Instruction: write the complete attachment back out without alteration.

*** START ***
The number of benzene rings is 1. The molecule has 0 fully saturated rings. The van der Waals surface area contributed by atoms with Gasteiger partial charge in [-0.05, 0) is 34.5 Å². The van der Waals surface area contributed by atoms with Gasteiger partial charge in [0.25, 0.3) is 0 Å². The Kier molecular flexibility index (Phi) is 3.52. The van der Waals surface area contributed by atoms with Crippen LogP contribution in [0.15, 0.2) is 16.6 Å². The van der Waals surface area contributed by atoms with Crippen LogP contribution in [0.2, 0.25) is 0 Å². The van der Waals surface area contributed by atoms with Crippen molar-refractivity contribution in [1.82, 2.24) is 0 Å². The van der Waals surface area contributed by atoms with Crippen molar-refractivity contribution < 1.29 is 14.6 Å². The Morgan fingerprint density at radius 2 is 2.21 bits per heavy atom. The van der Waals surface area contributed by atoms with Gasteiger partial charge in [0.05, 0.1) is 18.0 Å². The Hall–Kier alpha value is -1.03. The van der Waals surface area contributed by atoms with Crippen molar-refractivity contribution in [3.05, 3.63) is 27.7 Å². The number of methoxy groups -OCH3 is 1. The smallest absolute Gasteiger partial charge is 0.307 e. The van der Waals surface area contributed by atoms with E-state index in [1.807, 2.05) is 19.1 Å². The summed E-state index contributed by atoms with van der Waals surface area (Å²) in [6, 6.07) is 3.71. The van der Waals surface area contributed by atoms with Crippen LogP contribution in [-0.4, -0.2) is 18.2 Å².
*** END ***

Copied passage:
The number of benzene rings is 1. The molecule has 0 fully saturated rings. The van der Waals surface area contributed by atoms with Gasteiger partial charge in [-0.05, 0) is 34.5 Å². The van der Waals surface area contributed by atoms with Gasteiger partial charge in [0.25, 0.3) is 0 Å². The Kier molecular flexibility index (Phi) is 3.52. The van der Waals surface area contributed by atoms with Crippen LogP contribution in [0.15, 0.2) is 16.6 Å². The van der Waals surface area contributed by atoms with Crippen LogP contribution in [0.2, 0.25) is 0 Å². The van der Waals surface area contributed by atoms with Crippen molar-refractivity contribution in [1.82, 2.24) is 0 Å². The van der Waals surface area contributed by atoms with Crippen molar-refractivity contribution < 1.29 is 14.6 Å². The Morgan fingerprint density at radius 2 is 2.21 bits per heavy atom. The van der Waals surface area contributed by atoms with Gasteiger partial charge in [0.05, 0.1) is 18.0 Å². The Hall–Kier alpha value is -1.03. The van der Waals surface area contributed by atoms with Crippen molar-refractivity contribution in [3.05, 3.63) is 27.7 Å². The number of methoxy groups -OCH3 is 1. The smallest absolute Gasteiger partial charge is 0.307 e. The van der Waals surface area contributed by atoms with E-state index in [1.807, 2.05) is 19.1 Å². The summed E-state index contributed by atoms with van der Waals surface area (Å²) in [6, 6.07) is 3.71. The van der Waals surface area contributed by atoms with Crippen LogP contribution in [-0.4, -0.2) is 18.2 Å².